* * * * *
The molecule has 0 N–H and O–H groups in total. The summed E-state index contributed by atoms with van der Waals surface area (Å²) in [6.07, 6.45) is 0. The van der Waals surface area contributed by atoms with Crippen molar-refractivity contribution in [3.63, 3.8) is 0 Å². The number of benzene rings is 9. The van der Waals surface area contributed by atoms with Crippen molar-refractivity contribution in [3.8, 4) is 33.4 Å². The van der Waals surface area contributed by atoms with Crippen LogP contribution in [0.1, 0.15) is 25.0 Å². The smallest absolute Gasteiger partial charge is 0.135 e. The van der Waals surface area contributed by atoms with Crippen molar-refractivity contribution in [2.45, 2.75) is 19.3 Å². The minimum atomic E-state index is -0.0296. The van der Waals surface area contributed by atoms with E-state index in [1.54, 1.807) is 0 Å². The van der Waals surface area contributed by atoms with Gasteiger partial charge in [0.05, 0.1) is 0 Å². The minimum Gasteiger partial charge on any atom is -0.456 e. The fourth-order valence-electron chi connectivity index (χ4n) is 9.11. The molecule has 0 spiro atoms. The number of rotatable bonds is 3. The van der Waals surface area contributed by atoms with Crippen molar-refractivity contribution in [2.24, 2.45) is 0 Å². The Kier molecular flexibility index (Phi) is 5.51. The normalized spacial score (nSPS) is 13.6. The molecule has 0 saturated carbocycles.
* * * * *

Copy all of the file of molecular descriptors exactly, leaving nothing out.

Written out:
The molecule has 0 N–H and O–H groups in total. The summed E-state index contributed by atoms with van der Waals surface area (Å²) in [6.07, 6.45) is 0. The van der Waals surface area contributed by atoms with Crippen molar-refractivity contribution in [3.63, 3.8) is 0 Å². The number of benzene rings is 9. The van der Waals surface area contributed by atoms with Crippen molar-refractivity contribution in [3.8, 4) is 33.4 Å². The van der Waals surface area contributed by atoms with Crippen LogP contribution in [0.1, 0.15) is 25.0 Å². The smallest absolute Gasteiger partial charge is 0.135 e. The van der Waals surface area contributed by atoms with Crippen molar-refractivity contribution in [2.45, 2.75) is 19.3 Å². The minimum atomic E-state index is -0.0296. The van der Waals surface area contributed by atoms with E-state index in [1.54, 1.807) is 0 Å². The van der Waals surface area contributed by atoms with Gasteiger partial charge in [0.05, 0.1) is 0 Å². The minimum Gasteiger partial charge on any atom is -0.456 e. The fourth-order valence-electron chi connectivity index (χ4n) is 9.11. The molecule has 0 spiro atoms. The number of rotatable bonds is 3. The van der Waals surface area contributed by atoms with Crippen molar-refractivity contribution in [2.24, 2.45) is 0 Å². The Kier molecular flexibility index (Phi) is 5.51. The normalized spacial score (nSPS) is 13.6. The molecule has 0 saturated carbocycles.